17. ^ Fedak, Nikolai (April 17, 2018). "Exclusive Reveal For $700 Million Harlem River Yards Mega-Project, Including New York's First Soccer Stadium Designed By Rafael Viñoly". New York YIMBY. Retrieved April 17, 2018.
  18. ^ Spedden, Zach (April 25, 2018). "Club President: NYCFC is Still Searching for Stadium Site". soccerstadiumdigest.com. Retrieved April 26, 2018.
  19. ^ Spedden, Zach (July 12, 2018). "Bronx Reportedly in the Mix for New NYCFC Stadium". Soccer Stadium Digest. Retrieved March 22, 2019.
  20. ^ Aponte, Claudia Irizarry (October 24, 2021). "Bronx Soccer Stadium Local Support Wanes as Yankees-City Hall Standoff Goes Into Extra Time". THE CITY. Retrieved October 25, 2021.
  21. ^ Abramowitz, Roberto; Crooks, Glenn (November 2, 2021). "Soccer in the City". omny.fm (Podcast). WFan. Event occurs at 30:05.
  22. ^ Anuta, Joe (January 17, 2019). "City releases two Willets Point proposals". Crain's New York Business. Retrieved March 22, 2019.
  23. ^ deMause, Neil (January 8, 2019). "How A Mythical Soccer Stadium Became Queens' Biggest Political Futbol". Gothamist. Archived from the original on March 22, 2019. Retrieved March 22, 2019.
  24. ^ "New for 2021: Queensboro FC". soccerstadiumdigest.com. November 12, 2019. Retrieved January 24, 2020.
  25. ^ Kosman, Josh; Hogan, Bernadette (July 26, 2022). "Mayor Eric Adams to approve NYCFC stadium for Queens: sources". New York Post. Retrieved July 27, 2022.
  26. ^ Arnold, Christian (November 15, 2022). "Nomads no more: NYCFC and NYC reach deal on soccer stadium in Queens". AM New York. Retrieved November 15, 2022.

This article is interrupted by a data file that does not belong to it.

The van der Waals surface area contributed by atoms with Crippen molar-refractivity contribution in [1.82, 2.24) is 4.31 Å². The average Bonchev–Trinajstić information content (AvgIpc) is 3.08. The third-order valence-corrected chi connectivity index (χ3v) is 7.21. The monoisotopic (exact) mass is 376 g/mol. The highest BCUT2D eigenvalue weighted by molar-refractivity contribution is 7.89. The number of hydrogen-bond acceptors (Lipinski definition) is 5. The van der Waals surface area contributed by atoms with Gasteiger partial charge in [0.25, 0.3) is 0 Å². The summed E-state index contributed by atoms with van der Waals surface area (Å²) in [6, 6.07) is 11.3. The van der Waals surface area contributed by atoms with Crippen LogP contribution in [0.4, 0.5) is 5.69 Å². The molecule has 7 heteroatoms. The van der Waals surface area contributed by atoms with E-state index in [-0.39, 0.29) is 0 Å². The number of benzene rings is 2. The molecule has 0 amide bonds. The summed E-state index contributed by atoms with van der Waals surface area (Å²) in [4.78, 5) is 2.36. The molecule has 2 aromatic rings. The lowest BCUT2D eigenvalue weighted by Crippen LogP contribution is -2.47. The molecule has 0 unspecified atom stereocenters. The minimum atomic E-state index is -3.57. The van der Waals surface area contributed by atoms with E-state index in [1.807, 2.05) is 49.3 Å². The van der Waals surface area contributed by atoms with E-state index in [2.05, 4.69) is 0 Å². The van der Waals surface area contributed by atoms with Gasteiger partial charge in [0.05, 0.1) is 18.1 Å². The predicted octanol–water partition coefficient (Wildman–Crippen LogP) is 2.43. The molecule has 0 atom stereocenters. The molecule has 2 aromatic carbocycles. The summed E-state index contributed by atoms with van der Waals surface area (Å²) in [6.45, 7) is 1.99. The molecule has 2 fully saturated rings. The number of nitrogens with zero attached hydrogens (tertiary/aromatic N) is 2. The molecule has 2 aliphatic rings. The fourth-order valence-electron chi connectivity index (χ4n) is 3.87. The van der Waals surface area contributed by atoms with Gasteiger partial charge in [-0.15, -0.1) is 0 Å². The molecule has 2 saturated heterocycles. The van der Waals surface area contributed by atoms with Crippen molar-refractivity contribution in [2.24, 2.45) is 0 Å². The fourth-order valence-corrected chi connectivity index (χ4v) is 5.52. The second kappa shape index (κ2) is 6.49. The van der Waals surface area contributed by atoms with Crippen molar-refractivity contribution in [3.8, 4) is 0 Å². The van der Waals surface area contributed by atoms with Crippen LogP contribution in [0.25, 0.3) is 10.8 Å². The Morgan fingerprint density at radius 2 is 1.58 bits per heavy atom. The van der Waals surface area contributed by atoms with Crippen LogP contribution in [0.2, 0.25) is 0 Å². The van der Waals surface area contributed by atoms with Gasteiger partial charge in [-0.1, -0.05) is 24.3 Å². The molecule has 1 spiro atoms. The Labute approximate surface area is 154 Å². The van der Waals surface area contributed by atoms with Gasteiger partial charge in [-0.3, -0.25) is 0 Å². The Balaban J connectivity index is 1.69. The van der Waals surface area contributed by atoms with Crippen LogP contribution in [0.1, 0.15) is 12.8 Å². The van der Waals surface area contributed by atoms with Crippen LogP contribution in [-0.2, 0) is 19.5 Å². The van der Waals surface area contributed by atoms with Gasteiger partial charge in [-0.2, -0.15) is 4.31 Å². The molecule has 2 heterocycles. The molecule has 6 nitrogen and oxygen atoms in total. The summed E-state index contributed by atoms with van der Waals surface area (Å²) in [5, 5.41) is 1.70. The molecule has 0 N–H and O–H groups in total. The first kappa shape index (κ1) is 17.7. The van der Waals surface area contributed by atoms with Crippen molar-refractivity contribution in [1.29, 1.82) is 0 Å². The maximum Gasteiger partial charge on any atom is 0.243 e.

27. ^ a b Rubinstein, Dana; Belson, Ken (November 15, 2022). "New York City Reaches Deal to Build Soccer Stadium in Queens". The New York Times. Retrieved November 15, 2022.
  28. ^ Gerbosi, Ryan (November 16, 2022). "Soccer stadium is centerpiece of Willets Point redevelopment plan". Newsday. Retrieved November 16, 2022.
  29. ^ Gonella, Catalina; Corso, Phil (December 5, 2023). "Queens community board endorses plan to bring soccer stadium to Willets Point". Gothamist. Retrieved December 5, 2023.
  30. ^ Kaye, Jacob (January 11, 2024). "NYCFC soccer stadium approved by BP". Queens Daily Eagle.
  31. ^ Rubinstein, Dana; Belson, Ken (January 13, 2023). "Will New York City's Soccer Stadium Cost Taxpayers $0 or $516 Million?". The New York Times. ISSN  0362-4331.
  32. ^ Haag, Matthew; Rubinstein, Dana (June 11, 2023). "A Pier Deal Is Full of Developer Perks, but Is It Good for the City?". The New York Times. ISSN  0362-4331.

External links